OBJECTIVES: We examined providers' implicit and explicit attitudes toward lesbian and gay people by provider gender, sexual identity, and race/ethnicity. METHODS: We examined attitudes toward heterosexual people versus lesbian and gay people in Implicit Association Test takers: 2338 medical doctors, 5379 nurses, 8531 mental health providers, 2735 other treatment providers, and 214,110 nonproviders in the United States and internationally between May 2006 and December 2012...
September 2015: American Journal of Public Health
Sumie Okazaki
A problem in ethnic minority mental health that can be solved in the foreseeable future is understanding how subtle and covert forms of racism affect psychological health of racial minorities. Although scientific psychology has generated a large body of literature on racial prejudice, stereotypes, intergroup attitudes, and racial bias and their often implicit and automatic nature, relatively little is known about the effects of these subtle racial bias on minority individuals. Following a selective review of recent developments in experimental psychology and multicultural psychology, I suggest some promising approaches and opportunities for future integration that would advance the field...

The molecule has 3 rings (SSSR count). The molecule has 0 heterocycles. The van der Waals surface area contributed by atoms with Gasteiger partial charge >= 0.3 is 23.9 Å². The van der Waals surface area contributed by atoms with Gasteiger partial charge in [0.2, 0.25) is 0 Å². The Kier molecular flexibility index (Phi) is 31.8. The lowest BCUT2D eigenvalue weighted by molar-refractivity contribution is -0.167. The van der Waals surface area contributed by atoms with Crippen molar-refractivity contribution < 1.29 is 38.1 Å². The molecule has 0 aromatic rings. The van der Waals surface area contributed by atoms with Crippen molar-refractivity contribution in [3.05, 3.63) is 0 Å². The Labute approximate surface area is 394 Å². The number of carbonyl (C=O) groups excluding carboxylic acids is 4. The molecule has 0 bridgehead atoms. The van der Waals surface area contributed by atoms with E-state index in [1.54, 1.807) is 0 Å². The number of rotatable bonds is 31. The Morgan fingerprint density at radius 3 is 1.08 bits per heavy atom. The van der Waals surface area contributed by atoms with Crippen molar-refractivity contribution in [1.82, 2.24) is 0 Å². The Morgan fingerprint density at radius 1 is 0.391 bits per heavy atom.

January 2009: Perspectives on Psychological Science: a Journal of the Association for Psychological Science
Nour Kteily, Emile Bruneau, Adam Waytz, Sarah Cotterill
Dehumanization is a central concept in the study of intergroup relations. Yet although theoretical and methodological advances in subtle, "everyday" dehumanization have progressed rapidly, blatant dehumanization remains understudied. The present research attempts to refocus theoretical and empirical attention on blatant dehumanization, examining when and why it provides explanatory power beyond subtle dehumanization. To accomplish this, we introduce and validate a blatant measure of dehumanization based on the popular depiction of evolutionary progress in the "Ascent of Man...
November 2015: Journal of Personality and Social Psychology
Fetch more papers »
Fetching more papers... Fetching...
Read by QxMD. Sign in or create an account to discover new knowledge that matter to you.
Remove bar
Read by QxMD icon Read

Search Tips

Use Boolean operators: AND/OR

diabetic AND foot
diabetes OR diabetic

Exclude a word using the 'minus' sign

Virchow -triad

Use Parentheses

water AND (cup OR glass)

Add an asterisk (*) at end of a word to include word stems

Neuro* will search for Neurology, Neuroscientist, Neurological, and so on

Use quotes to search for an exact phrase

"primary prevention of cancer"
(heart or cardiac or cardio*) AND arrest -"American Heart Association"